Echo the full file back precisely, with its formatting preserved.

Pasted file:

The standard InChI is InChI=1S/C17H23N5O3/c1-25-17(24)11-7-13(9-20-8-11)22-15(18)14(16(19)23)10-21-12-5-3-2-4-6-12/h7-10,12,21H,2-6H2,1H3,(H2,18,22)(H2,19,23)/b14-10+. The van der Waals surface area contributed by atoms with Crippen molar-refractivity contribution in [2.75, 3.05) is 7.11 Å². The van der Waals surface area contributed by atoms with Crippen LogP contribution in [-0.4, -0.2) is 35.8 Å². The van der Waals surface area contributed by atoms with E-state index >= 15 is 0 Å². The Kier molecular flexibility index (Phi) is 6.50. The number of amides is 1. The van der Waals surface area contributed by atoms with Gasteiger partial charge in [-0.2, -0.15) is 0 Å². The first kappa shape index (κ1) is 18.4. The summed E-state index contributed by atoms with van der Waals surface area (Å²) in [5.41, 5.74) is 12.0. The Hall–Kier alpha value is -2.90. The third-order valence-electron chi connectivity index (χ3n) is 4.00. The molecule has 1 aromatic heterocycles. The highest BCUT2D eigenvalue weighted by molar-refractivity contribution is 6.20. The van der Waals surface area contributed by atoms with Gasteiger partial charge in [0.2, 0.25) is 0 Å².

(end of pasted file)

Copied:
The standard InChI is InChI=1S/C17H23N5O3/c1-25-17(24)11-7-13(9-20-8-11)22-15(18)14(16(19)23)10-21-12-5-3-2-4-6-12/h7-10,12,21H,2-6H2,1H3,(H2,18,22)(H2,19,23)/b14-10+. The van der Waals surface area contributed by atoms with Crippen molar-refractivity contribution in [2.75, 3.05) is 7.11 Å². The van der Waals surface area contributed by atoms with Crippen LogP contribution in [-0.4, -0.2) is 35.8 Å². The van der Waals surface area contributed by atoms with E-state index >= 15 is 0 Å². The Kier molecular flexibility index (Phi) is 6.50. The number of amides is 1. The van der Waals surface area contributed by atoms with Gasteiger partial charge in [-0.2, -0.15) is 0 Å². The first kappa shape index (κ1) is 18.4. The summed E-state index contributed by atoms with van der Waals surface area (Å²) in [5.41, 5.74) is 12.0. The Hall–Kier alpha value is -2.90. The third-order valence-electron chi connectivity index (χ3n) is 4.00. The molecule has 1 aromatic heterocycles. The highest BCUT2D eigenvalue weighted by molar-refractivity contribution is 6.20. The van der Waals surface area contributed by atoms with Gasteiger partial charge in [0.2, 0.25) is 0 Å².